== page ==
It may drive us humans bonkers, but chewing is a natural behaviour for puppies - it is one of the ways they explore the big new world around them.
Chewing can also help puppies relieve the pain associated with teething when adult teeth are replacing their baby teeth. This intense chewing phase usually starts around four months and typically lasts two months. Adolescent chewing may follow for six or so months and is a part of how your puppy learns about the world.
Many dogs will continue to chew for life - some dogs enjoy it, while others may chew when bored or anxious.
Acknowledge that your puppy will chew and know that they usually grow out of it, but it's up to you to manage this behaviour if you want to go through this phase with your possessions intact.
You can start to set up good chew habits from the moment you bring your puppy home, and correct puppy management will help you breeze through the chewing phase.
When you are not actively supervising your puppy, confine them somewhere safe so they don't have the opportunity to make mistakes.
- A puppy playpen is very helpful. You can place your puppy in the pen with safe chew toys whenever you are not watching them.
- Crate training also helps to manage chewing and allows you to redirect your puppy's chewing to an appropriate outlet. Give your puppy something safe to chew every time they go into their crate, they will start to associate the crate with chewing time. The crate must always be a positive place, not a place for punishment.
Provide the Right Toys to Chew
Soft toys are not chew toys and can be dangerous if they are chewed up, and pieces swallowed. Play toys with squeakers should never be left unsupervised with puppies as squeakers may be swallowed and can be life-threatening.
Provide chew toys that are specifically designed for chewing and make sure you choose the right size for your puppy - when in doubt, always go up a size. As your puppy grows, you will need to replace their toys to something larger and stronger. If you see them destroying their chew toy, throw it away and buy more robust toys.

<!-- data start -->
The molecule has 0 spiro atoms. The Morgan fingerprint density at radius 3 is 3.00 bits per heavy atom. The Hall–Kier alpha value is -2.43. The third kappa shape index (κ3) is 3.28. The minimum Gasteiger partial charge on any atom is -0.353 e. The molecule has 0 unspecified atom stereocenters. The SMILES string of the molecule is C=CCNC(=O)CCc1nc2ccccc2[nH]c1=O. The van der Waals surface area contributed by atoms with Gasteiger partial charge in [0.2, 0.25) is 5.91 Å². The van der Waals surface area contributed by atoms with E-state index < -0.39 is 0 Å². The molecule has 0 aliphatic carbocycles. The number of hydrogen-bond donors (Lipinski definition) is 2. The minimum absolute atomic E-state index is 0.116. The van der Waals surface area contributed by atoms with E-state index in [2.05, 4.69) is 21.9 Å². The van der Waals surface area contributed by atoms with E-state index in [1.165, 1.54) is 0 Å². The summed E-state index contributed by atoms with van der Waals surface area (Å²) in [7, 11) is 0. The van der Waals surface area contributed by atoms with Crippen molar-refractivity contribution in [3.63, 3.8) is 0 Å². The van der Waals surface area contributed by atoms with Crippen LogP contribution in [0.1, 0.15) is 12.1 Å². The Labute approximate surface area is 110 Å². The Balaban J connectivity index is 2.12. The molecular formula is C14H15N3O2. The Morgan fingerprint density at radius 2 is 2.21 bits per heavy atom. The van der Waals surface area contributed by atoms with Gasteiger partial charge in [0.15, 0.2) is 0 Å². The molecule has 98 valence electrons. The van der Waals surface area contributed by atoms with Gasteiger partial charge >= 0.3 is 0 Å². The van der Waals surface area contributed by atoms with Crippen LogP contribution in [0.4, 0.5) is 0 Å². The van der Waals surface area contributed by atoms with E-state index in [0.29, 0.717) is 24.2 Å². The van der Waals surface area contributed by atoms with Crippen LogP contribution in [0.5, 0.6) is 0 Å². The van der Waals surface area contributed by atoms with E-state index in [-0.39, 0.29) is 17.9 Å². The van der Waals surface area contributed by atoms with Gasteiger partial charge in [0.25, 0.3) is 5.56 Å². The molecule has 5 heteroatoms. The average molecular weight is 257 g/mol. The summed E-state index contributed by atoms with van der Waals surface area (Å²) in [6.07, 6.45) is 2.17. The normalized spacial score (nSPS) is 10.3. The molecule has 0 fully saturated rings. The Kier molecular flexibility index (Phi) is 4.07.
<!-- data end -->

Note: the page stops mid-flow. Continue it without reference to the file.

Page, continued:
Encourage your puppy to use their chew toys by placing their favourite treats inside. Buy a few different chew toys and rotate them to help keep them interested.
Frozen chew toys and ice cubes may also offer your puppy some comfort during the teething phase.
Never punish your puppy for chewing on something that is not theirs – they are acting on instinct and maybe trying to relieve pain.
Whenever your puppy starts chewing an item that isn't their chew toy, quickly replace it with a toy they are allowed to chew. Always make it fun and give lots of praise when they take the appropriate toy.
You can tire your puppy out with age-appropriate exercise, training and daily playtime, and a tired puppy is more likely to sleep than chew.
Your puppy may need a few beds over their lifetime, according to their age and stage and needs. While your puppy is young, and until you learn about their chewing temperament, use a simple bed that is practical and difficult for a puppy to chew. The Snooza TUFF Snuggler - extremely strong with a durable exterior and reversible mat - is a great option.
The Snooza Stay Dry Mat is great for inside crates or play pens, a simple and comfortable vet bed made of very soft absorbent pile, without extra bits hanging off to chew.
Puppies can certainly test our patience but their cuteness definitely makes up for it, and with the right management, it is possible to make it through the chewing phase with minimal damage.